Carry On Screaming Review

Carry On Screaming
Evil is afoot in 19th Century London, someone is kidnapping pretty young women and turning them into wax mannequins for storefronts. Hot, well lukewarm, on the trail in Detective-Sergeant Sidney Bung, whose investigations lead him to the sinister Doctor Orlando Watt.

by Ian Nathan |
Published on
Release Date:

15 Aug 1966

Running Time:

97 minutes



Original Title:

Carry On Screaming

By the twelfth entry into the Carry On series, the team was well into its stride but showing signs of being stuck in its ways, success was reducing inspiration rather than firing it. Kudos, then, should be given for this successful attempt to enrich the basic tenets of the Carry On ethos with a new flavour. Screaming is most certainly a Carry On film, with its pungent innuendo and sheepish sexism, but its exploration of a genre — in this case, the lurid fillips of Hammer Horror — reveal genuine skill and appreciation. There was the sense, seldom sought out post-Screaming, that Carry On could become a satirical tool.

          Most obvious of Screaming’s small triumphs, is that between its bouts of bawdy humour, it is actually scary. Referencing the fog-bound traditions of House Of Wax, Frankenstein and Dr. Jeykll And Mr. Hyde as well as more unusual combo-horrors like Frankenstein Meets the Wolfman, the schemes of evil Doctor Watt, played with Williams’ writhing high-pitched gusto, and meted out by his lugubrious duo of hirsute ghouls Oddbod and Oddbod Junior, have a squirmy sense of awfulness. The joke is sailing as close to the genre as possible, aided by some excellent low-budget, and rather gruesome special effects work. The corpse count may not be as high as the gaudy Carry On period pieces, but it carries an effective sense of finality. “Frying tonight,” drools Williams nastily, as he plunges his victims into a vast vat of boiling wax.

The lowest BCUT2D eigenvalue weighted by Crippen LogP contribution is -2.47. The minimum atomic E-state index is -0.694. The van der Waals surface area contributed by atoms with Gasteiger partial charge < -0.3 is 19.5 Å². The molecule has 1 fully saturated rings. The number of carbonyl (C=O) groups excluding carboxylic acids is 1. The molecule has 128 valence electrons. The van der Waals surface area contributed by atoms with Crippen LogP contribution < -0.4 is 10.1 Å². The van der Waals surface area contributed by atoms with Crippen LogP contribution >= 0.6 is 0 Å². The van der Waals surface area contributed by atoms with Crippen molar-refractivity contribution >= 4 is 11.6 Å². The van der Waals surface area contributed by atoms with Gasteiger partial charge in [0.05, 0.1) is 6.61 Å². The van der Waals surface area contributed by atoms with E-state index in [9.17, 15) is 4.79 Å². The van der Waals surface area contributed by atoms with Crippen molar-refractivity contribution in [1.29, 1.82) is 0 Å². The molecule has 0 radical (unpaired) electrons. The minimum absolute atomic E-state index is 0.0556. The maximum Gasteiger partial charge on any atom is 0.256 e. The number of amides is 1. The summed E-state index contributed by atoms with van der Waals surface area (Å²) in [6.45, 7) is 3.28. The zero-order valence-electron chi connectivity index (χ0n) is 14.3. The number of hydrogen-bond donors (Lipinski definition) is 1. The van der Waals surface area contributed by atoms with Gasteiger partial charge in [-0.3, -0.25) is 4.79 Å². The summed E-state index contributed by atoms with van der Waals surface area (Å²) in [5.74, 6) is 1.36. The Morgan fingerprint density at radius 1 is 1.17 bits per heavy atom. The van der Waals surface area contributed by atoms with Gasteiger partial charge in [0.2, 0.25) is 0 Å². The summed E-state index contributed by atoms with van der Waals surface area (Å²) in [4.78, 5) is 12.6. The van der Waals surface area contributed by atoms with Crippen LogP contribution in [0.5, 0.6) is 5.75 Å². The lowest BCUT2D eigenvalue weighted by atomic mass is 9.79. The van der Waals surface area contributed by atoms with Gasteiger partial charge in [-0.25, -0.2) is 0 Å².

It is still a comedy and a very funny one at that. Harry H. Corbett, Steptoe himself, made a one-time entry into the series and of the quartet of famous one-off players (otherwise add Bob Monkhouse, Ted Ray, Phil Silvers) made the most of the opportunity, giving dopey Detective-Sergeant Bung a sturdy, formal quality. He sort of feels like a real hero. Credit too, for Thomas’ gleeful mocking of the Eastmancolor hues of Hammer, the glaring, sickly palette can be seen best effect amongst the pipes and pipettes of  Watt’s flamboyantly clichéd lab. As with all the best parodies, there was love amongst its naughtiness.

This 12th of the franchise shows that the series could also tackle satire, as well as the tits and bum humour.

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